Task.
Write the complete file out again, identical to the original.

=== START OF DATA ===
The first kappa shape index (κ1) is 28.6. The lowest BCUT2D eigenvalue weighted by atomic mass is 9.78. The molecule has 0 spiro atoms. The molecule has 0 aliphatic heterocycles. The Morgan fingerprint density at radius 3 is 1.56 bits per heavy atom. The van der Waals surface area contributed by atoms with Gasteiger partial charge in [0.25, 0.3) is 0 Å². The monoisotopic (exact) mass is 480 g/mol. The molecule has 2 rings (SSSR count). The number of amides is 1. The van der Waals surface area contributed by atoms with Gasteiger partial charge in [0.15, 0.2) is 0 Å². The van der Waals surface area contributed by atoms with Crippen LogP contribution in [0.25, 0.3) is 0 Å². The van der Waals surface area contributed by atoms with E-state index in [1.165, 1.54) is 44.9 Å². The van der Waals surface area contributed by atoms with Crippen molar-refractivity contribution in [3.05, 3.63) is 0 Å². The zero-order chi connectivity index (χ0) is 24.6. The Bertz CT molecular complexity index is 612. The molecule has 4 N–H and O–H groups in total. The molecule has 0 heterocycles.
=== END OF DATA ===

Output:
The first kappa shape index (κ1) is 28.6. The lowest BCUT2D eigenvalue weighted by atomic mass is 9.78. The molecule has 0 spiro atoms. The molecule has 0 aliphatic heterocycles. The Morgan fingerprint density at radius 3 is 1.56 bits per heavy atom. The van der Waals surface area contributed by atoms with Gasteiger partial charge in [0.25, 0.3) is 0 Å². The monoisotopic (exact) mass is 480 g/mol. The molecule has 2 rings (SSSR count). The number of amides is 1. The van der Waals surface area contributed by atoms with Gasteiger partial charge in [0.15, 0.2) is 0 Å². The van der Waals surface area contributed by atoms with Crippen LogP contribution in [0.25, 0.3) is 0 Å². The van der Waals surface area contributed by atoms with E-state index in [1.165, 1.54) is 44.9 Å². The van der Waals surface area contributed by atoms with Crippen molar-refractivity contribution in [3.05, 3.63) is 0 Å². The zero-order chi connectivity index (χ0) is 24.6. The Bertz CT molecular complexity index is 612. The molecule has 4 N–H and O–H groups in total. The molecule has 0 heterocycles.